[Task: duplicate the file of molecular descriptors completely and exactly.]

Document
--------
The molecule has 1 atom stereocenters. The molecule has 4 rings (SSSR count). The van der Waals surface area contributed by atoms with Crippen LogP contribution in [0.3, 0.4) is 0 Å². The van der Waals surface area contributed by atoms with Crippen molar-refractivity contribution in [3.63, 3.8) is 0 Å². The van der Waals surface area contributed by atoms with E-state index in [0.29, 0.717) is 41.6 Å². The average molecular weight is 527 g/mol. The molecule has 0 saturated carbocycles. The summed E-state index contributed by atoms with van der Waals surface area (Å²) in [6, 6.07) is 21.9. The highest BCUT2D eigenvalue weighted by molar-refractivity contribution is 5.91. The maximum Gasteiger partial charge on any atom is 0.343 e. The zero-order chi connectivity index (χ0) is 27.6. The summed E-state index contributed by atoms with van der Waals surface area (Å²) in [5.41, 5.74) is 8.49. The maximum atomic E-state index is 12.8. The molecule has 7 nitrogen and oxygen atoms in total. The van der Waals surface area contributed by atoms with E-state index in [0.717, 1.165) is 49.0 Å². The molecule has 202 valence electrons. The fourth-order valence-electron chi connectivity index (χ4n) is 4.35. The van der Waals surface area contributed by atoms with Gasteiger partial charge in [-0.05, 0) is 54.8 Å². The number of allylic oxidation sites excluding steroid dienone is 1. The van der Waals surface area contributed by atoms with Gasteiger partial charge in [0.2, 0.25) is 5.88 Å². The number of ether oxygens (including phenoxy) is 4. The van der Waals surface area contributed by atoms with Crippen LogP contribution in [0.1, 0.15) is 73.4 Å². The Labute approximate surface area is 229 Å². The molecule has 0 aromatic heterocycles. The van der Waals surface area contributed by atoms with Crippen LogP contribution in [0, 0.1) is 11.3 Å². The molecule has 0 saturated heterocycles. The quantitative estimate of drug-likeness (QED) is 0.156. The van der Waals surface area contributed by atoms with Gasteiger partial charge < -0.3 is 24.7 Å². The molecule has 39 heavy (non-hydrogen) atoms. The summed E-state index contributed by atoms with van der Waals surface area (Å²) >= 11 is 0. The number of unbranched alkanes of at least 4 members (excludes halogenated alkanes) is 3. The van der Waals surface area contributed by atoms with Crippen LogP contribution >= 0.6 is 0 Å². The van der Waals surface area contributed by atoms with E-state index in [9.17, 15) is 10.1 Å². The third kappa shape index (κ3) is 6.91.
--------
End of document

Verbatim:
The molecule has 1 atom stereocenters. The molecule has 4 rings (SSSR count). The van der Waals surface area contributed by atoms with Crippen LogP contribution in [0.3, 0.4) is 0 Å². The van der Waals surface area contributed by atoms with Crippen molar-refractivity contribution in [3.63, 3.8) is 0 Å². The van der Waals surface area contributed by atoms with E-state index in [0.29, 0.717) is 41.6 Å². The average molecular weight is 527 g/mol. The molecule has 0 saturated carbocycles. The summed E-state index contributed by atoms with van der Waals surface area (Å²) in [6, 6.07) is 21.9. The highest BCUT2D eigenvalue weighted by molar-refractivity contribution is 5.91. The maximum Gasteiger partial charge on any atom is 0.343 e. The zero-order chi connectivity index (χ0) is 27.6. The summed E-state index contributed by atoms with van der Waals surface area (Å²) in [5.41, 5.74) is 8.49. The maximum atomic E-state index is 12.8. The molecule has 7 nitrogen and oxygen atoms in total. The van der Waals surface area contributed by atoms with E-state index in [0.717, 1.165) is 49.0 Å². The molecule has 202 valence electrons. The fourth-order valence-electron chi connectivity index (χ4n) is 4.35. The van der Waals surface area contributed by atoms with Gasteiger partial charge in [-0.05, 0) is 54.8 Å². The number of allylic oxidation sites excluding steroid dienone is 1. The van der Waals surface area contributed by atoms with Gasteiger partial charge in [0.2, 0.25) is 5.88 Å². The number of ether oxygens (including phenoxy) is 4. The van der Waals surface area contributed by atoms with Crippen LogP contribution in [0.1, 0.15) is 73.4 Å². The Labute approximate surface area is 229 Å². The molecule has 0 aromatic heterocycles. The van der Waals surface area contributed by atoms with Crippen LogP contribution in [0, 0.1) is 11.3 Å². The molecule has 0 saturated heterocycles. The quantitative estimate of drug-likeness (QED) is 0.156. The van der Waals surface area contributed by atoms with Gasteiger partial charge < -0.3 is 24.7 Å². The molecule has 39 heavy (non-hydrogen) atoms. The summed E-state index contributed by atoms with van der Waals surface area (Å²) >= 11 is 0. The number of unbranched alkanes of at least 4 members (excludes halogenated alkanes) is 3. The van der Waals surface area contributed by atoms with Crippen LogP contribution >= 0.6 is 0 Å². The van der Waals surface area contributed by atoms with E-state index in [9.17, 15) is 10.1 Å². The third kappa shape index (κ3) is 6.91.